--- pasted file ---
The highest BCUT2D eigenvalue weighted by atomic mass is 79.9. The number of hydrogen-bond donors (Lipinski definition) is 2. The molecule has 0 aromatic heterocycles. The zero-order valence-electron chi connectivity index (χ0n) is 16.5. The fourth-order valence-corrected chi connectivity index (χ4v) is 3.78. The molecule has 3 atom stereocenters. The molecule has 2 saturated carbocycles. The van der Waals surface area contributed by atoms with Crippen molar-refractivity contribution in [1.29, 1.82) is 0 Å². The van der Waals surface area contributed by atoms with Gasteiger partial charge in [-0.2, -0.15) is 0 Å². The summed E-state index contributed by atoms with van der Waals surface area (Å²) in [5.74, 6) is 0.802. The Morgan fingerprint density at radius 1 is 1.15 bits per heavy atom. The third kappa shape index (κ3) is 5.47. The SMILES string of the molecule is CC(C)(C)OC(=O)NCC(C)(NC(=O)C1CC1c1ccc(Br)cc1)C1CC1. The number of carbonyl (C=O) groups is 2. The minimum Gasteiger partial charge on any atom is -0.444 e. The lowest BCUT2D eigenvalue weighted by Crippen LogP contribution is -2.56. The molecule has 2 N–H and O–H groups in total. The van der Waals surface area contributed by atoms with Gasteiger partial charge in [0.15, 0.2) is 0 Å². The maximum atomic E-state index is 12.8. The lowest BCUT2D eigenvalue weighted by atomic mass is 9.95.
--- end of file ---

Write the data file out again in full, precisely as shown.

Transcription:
The highest BCUT2D eigenvalue weighted by atomic mass is 79.9. The number of hydrogen-bond donors (Lipinski definition) is 2. The molecule has 0 aromatic heterocycles. The zero-order valence-electron chi connectivity index (χ0n) is 16.5. The fourth-order valence-corrected chi connectivity index (χ4v) is 3.78. The molecule has 3 atom stereocenters. The molecule has 2 saturated carbocycles. The van der Waals surface area contributed by atoms with Crippen molar-refractivity contribution in [1.29, 1.82) is 0 Å². The van der Waals surface area contributed by atoms with Gasteiger partial charge in [-0.2, -0.15) is 0 Å². The summed E-state index contributed by atoms with van der Waals surface area (Å²) in [5.74, 6) is 0.802. The Morgan fingerprint density at radius 1 is 1.15 bits per heavy atom. The third kappa shape index (κ3) is 5.47. The SMILES string of the molecule is CC(C)(C)OC(=O)NCC(C)(NC(=O)C1CC1c1ccc(Br)cc1)C1CC1. The number of carbonyl (C=O) groups is 2. The minimum Gasteiger partial charge on any atom is -0.444 e. The lowest BCUT2D eigenvalue weighted by Crippen LogP contribution is -2.56. The molecule has 2 N–H and O–H groups in total. The van der Waals surface area contributed by atoms with Gasteiger partial charge in [0.15, 0.2) is 0 Å². The maximum atomic E-state index is 12.8. The lowest BCUT2D eigenvalue weighted by atomic mass is 9.95.